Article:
Israel Political Parties: Gesher
Established in 1996, Gesher (Hebrew: גשר, lit. Bridge) formed as a break-away from the Likud Party. David Levy, Gesher’s founder, was protesting Netanyahu’s refusal to integrate Sephardim into the upper echelons of the Likud. After weeks of negotiation, Gesher, along with Tzomet, joined the Likud “national camp” list for the 1996 elections. A few Gesher members, opposing this alliance, decided to found their own group, Israel Hadashah. Gesher took five seats in the Knesset and Levy was appointed foreign minister by Netanyahu. In the following months some of Gesher’s members defected to Likud.
With Likud expected to lose, Gesher allied itself with the Labor Party and Meimad to create the “One Israel” (Yisrael Ehad) coalition for the 1999 elections. Gesher was allotted two seats in the 15th Knesset and Levy was reappointed foreign minister under the new government led by Ehud Barak.
A new incarnation of the party was established in December 2018 by Orly Levy-Abekasis, the daughter of David Levy, as a center-left party focused on economic and cost-of-living issues.
Levy-Abekasis was a member of the 20th Knesset for Yisrael Beiteinu, but said she would leave the party after she was denied a ministerial position in the 34th government, and objected to what she said was the party’s abandonment of its social platform in negotiations to join Netanyahu’s coalition. She remained in the Knesset as an independent member supporting the opposition and was ultimately ousted from Yisrael Beiteinu.
Levy-Abekasis attempted to run on a joint list with Benny Gantz’s Resilience Party, but after negotiations failed, she said Gesher would run alone. She expressed confidence in winning seats in the 2019 election “because there is a need for a party that knows about and cares about the challenges facing people. We will be here for the people who need it.”
“There’s this constant divide between right and left, which is a divide that serves the interests of members of the old world order,” Levy-Abekasis stated. She intends to focus on socioeconomic affairs including pensions, health, housing, child-rearing and strengthening small and medium businesses. “I want to advance these issues, I want to put them front and center. I want to make them the issues that perhaps will break the status quo and create in my eyes a new order,” she told Hadashot.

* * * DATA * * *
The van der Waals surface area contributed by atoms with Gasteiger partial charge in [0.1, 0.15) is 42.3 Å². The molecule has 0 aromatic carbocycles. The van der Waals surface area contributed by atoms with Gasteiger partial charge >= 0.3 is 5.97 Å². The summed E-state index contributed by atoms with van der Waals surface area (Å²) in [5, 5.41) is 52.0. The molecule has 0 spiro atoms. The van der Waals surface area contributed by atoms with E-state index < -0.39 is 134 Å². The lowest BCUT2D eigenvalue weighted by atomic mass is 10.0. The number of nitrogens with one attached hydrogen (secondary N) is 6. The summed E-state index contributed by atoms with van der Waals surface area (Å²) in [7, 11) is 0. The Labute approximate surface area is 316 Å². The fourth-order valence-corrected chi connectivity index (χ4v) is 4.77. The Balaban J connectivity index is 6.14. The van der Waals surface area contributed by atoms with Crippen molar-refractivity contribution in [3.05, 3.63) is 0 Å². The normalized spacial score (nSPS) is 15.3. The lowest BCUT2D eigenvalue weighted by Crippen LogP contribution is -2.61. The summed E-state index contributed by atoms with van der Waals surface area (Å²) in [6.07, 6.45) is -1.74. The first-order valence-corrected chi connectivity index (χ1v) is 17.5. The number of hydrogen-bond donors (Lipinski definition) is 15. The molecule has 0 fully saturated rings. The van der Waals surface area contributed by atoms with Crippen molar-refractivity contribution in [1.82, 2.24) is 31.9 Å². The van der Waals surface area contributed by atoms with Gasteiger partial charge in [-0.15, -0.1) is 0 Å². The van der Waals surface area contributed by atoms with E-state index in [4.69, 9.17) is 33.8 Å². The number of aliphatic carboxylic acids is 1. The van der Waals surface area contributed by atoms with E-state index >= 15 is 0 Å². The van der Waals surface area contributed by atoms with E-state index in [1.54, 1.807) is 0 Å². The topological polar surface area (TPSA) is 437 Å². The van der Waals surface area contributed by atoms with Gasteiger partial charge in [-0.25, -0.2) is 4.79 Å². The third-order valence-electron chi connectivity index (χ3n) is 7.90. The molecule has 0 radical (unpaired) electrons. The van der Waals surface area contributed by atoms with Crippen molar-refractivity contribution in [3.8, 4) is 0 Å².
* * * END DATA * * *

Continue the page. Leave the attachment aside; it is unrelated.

“Now is the time to make sure that any government that will be established here after the elections will no longer neglect the social issues, even if they are bored by them. Now is the time to return Israel to a state that does not abandon the weak. Now is the time to build a bridge here,” she wrote in a Facebook post. “A bridge between populations that have known for too long that they should hate each other. A dangerous division that prevents us from fighting the common enemy: cynical interested persons who enjoy the mutual sedimentation and the convenient division into boxes. A bridge between the present, which is stuck in past terms of the left, the right and the center, and a future which is real growth, one that meets everyone and closes unbelievable gaps among all groups in Israeli society.”
Levy-Abekasis insisted, “The 2019 elections are a historic opportunity to implement a new social order in Israel, to restore it to a state that is repairing injustices and dealing with years of neglect. It is possible and it depends only on us.”
Gesher did not pass the electoral threshold in April 2019 to gain any Knesset seats and Levi-Abekasis announced in July that Gesher would run jointly with the Labor Party in the September 2019 election.
The Labor-Gesher slate won six seats in the September 17, 2019, election.
Labor-Gesher and Meretz announced they would run together in the March 2, 2020, election. Amir Peretz and Meretz leader Nitzan Horowitz agreed that Peretz would lead the joint slate and Levy-Abekasis would be placed in the second spot on the roster. Horowitz will be placed third on the joint ticket.
Sources: “Political Parties and Platforms,” Chapter Two. Democracy In Action;
Moran Azulay and Matan Tzuri, “Orly Levy-Abekasis announces new political party,” Ynet, (March 6, 2018);
Hezki Baruch, Levy-Abekasis’ party to be named Gesher,” Arutz Sheva, (December 26, 2018);
“Gesher ‘Bridge’ Party,” Dictionary of the Israeli-Palestinian Conflict, Encyclopedia.com, © 2005, The Gale Group, Inc. (accessed March 12,. 2019);
Raoul Wootliff, “Blue and White, Gesher, Kulanu file party slates hours before deadline,” Times of Israel, (February 21, 2019);
Gesher Party Website;
“Orly Levy-Abekasis is Israel’s newest political wildcard,” Times of Israel, (March 14, 2019);
Chaim Levinson, “Left-wing Shakeup: Labor, Orli Levi-Abekasis Announce Joint Run Ahead of Israeli Election,” Haaretz, (July 18, 2019);
Jonathan Lis, “Labor Party, Meretz Announce Merger Ahead of Israel Election,” Haaretz, (January 13, 2020).